The lockdown experience: Make the best of it

The lockdown experience: Make the best of it

The story we need to tell ourselves is that six months, even a year, is not a very long time in our long and happy lives

Representative image.

For so many students sitting in their homes and not knowing when the lockdown will end for their particular schools or colleges, this is a difficult time. Opening up has risks. Not opening up has other worries. Some have lost a loved one to Covid-19. Others have faced severe restrictions due to the lockdown or quarantine. There are harrowing stories emerging of some who are unable to cope as they are cooped up in their homes.

Young audiences, all a bundle of youthful energy, desperately want a way out of this situation that has snatched them away from friends and locked them in with parents. A recent survey by a Bengaluru-based organsiation reported that “students registered 41% increase in emotions of anxiety/fear/worry, 54% increase in anger/irritability/ frustration…” This is a worrying state of affairs.

We would want young audiences to take pause and approach the challenge with ways that are simple and potentially powerful. Call it a strategy, if you will, but it is more than that because it will help us manage not just the immediate but also cast a long shadow on how we shape up and emerge from this situation. Can we come out of the lockdown as citizens who are smarter, wiser, and equipped with at least some tools and experience to manage the change of a high order? That would be such an asset. 

The story we need to tell ourselves is that six months, even a year, is not a very long time in our long and happy lives. This may not be easy for young minds to fathom as many of us grow with the idea that a year, particularly an academic year, is too much to lose. This is the Indian context. Globally, many students do take time off to travel, to do projects elsewhere, and away from their universities.

It becomes a source of good learning that is a very different form of academic achievement. So think of this as an opportunity where you can use your head, heart and hands to nurture the self. When we are 50, 60, and 70 yrs of age, we can hopefully look back to these days and tell our children and grandchildren some powerful stories about how the world changed one fine day in March 2020, when an unseen, unheard of and unknown species wrought collective havoc on mankind by the changing the way we lived, dramatically, drastically and maybe decisively. So what is that story of the lockdown that you treasure?

A good way to begin is to make a new friend, a very different friend, a close person who we live with but don’t know fully and well enough. This is yourself, the innerself, the ocean that is embodied in you. Think about you – do you know yourself, do you really understand yourself, do you really “meet” yourself? Let this be the beginning of a new enquiry.

The first problem: Nothing is predictable. But look again, and think again. Is this really new? Uncertainty was always there – right from our birth. That this uncertainty is manifest today in itself makes it less uncertain. Come one day, and there will be a nasty surprise. We are in waters we know are uncertain. This is better than being in waters that we think we know but actually do not. In sum, don’t take the standard prescriptions for granted. Instead, Enquire. This is our head at work.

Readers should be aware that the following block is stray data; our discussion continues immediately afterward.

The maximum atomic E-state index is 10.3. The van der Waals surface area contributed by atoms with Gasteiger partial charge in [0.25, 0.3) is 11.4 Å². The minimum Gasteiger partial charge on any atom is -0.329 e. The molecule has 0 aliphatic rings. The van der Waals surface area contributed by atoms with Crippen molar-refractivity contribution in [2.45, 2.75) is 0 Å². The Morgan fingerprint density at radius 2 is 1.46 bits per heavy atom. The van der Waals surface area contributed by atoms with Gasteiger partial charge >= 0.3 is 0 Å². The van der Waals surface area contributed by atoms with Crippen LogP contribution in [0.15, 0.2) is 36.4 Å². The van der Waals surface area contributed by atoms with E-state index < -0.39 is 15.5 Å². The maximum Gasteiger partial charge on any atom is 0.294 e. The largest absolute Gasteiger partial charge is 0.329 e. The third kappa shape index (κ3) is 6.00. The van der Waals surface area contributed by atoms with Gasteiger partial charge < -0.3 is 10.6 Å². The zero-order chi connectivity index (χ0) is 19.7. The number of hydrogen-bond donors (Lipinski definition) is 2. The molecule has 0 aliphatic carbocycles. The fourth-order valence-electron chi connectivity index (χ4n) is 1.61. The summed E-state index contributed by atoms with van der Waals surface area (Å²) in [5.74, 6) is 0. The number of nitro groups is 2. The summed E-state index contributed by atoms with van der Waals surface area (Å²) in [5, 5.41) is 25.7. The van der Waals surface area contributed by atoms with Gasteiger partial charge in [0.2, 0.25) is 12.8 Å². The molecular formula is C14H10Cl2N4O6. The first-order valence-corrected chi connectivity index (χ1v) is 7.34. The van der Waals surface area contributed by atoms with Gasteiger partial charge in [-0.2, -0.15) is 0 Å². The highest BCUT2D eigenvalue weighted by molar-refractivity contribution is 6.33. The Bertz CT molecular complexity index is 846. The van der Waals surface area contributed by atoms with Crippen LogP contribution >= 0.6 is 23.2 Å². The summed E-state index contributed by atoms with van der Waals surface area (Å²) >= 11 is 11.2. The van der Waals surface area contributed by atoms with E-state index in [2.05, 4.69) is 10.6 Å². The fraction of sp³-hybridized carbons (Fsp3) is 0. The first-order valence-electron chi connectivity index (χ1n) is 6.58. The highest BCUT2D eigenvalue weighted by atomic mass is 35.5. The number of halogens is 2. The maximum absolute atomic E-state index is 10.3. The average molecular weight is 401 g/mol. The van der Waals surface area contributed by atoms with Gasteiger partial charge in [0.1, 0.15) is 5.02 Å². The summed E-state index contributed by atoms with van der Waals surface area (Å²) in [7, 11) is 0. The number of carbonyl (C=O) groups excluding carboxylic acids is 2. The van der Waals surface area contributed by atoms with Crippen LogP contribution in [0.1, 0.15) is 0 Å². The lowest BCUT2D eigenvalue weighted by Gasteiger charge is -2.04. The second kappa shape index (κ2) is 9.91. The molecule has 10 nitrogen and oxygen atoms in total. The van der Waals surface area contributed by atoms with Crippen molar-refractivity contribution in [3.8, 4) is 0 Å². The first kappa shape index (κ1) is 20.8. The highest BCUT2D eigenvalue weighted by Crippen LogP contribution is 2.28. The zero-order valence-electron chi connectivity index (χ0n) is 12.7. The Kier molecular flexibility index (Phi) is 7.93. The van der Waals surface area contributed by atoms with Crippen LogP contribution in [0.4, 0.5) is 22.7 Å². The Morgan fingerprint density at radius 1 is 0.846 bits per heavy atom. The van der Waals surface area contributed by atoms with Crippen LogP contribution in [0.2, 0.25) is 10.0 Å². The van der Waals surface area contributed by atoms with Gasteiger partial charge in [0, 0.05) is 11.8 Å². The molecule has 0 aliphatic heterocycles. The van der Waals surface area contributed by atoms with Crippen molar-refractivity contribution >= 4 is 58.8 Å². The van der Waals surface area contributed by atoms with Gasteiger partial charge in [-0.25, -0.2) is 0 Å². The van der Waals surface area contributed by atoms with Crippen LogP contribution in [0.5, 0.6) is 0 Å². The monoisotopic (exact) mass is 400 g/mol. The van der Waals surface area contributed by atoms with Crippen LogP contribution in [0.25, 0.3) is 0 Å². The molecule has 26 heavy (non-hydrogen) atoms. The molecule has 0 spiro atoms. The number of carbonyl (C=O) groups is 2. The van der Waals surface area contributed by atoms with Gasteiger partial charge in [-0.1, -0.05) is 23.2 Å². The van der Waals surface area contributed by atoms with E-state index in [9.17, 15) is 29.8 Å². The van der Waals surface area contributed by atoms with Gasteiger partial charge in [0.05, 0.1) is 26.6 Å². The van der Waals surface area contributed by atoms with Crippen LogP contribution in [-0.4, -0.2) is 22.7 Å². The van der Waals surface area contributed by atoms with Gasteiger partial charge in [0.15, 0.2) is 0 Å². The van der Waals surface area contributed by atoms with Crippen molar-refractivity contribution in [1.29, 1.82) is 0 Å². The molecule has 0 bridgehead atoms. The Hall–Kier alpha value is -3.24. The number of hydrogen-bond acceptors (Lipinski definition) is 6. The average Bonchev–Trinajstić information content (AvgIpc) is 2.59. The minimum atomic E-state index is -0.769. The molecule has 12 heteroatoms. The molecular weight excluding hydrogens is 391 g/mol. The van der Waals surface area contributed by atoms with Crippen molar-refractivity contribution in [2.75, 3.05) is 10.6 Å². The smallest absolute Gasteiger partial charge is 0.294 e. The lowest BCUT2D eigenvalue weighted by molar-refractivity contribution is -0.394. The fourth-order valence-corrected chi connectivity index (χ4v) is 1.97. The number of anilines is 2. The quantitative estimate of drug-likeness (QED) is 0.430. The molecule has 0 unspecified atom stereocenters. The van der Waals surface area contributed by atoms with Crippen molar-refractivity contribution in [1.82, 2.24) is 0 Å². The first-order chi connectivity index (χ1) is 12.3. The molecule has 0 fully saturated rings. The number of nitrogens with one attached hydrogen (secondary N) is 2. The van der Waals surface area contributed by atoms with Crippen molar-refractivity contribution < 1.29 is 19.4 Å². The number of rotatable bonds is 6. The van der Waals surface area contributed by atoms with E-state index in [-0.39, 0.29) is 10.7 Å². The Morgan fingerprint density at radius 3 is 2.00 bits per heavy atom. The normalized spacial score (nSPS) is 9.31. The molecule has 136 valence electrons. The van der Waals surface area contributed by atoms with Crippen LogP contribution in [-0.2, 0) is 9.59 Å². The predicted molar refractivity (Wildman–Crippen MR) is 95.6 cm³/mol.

Source of joy

Second, amid this uncertainty, what is it that brings me joy, happiness and an element of playfulness. Books and certificates apart, it is good to pick up an activity that is a source of joy, a new discovery, an element of fun – and usually something we have never tried before. Is classical music a source of joy, or painting, or singing, or just dance? Or could it be listening to distant radio broadcasts or reading the classics? Explore. This is our heart at work.

It is not easy to always talk with meaning and connection to our loved ones. But we must equally know that one of the biggest regrets of many successful people is that they did not spend time or talk or listen in to what their loved ones had to say. Do you have a parent,  a grandparent, a sibling, who you haven’t sat down to listen to in years? Do it now. Make it an ongoing conversation. Write it as a diary. These treasures will hold out for a long time. Engage. This is our heart at work.

Many youngsters know that stress at work and in school means that they eat in not very healthy ways. Their sleep habits are equally unhealthy. Here is an opportunity to govern these two. One of the best diets offered is the one that probably your mother follows – eat as much, as long as you cook it yourself.

You know the ingredients, you understand the oil, you know the masalas. Pick up cooking as something that will stay with you forever – whether you are a boy or a girl. Prefer traditional, Indian, food. Roti-daal or idli-dosa is preferred to pasta and pizza. Why? Because, in the former, you usually start from scratch with the most fundamental ingredients. Let your family senior be the guide. Then, with everybody around, and to your heart’s content, Eat. This is your heart and your hands at work.

Enquire, Engage, Explore, Eat. This will also drive a routine that can regulate the day and help us sleep well. Sleeping well and deep of course will help give the energy to exercise till you break out into a sweat, with mindfulness in every breath. There will still be some who need help to do this, and if you feel you are anxious, feeling low or easily disturbed and often not in the mood, do not hesitate to reach out to your trusted friend or adviser – in the house or outside.

(Chetri is former executive director, Gross National Happiness Centre, Bhutan: Rattannai is a journalist and a faculty member, SPJIMR) (The Billion Press)

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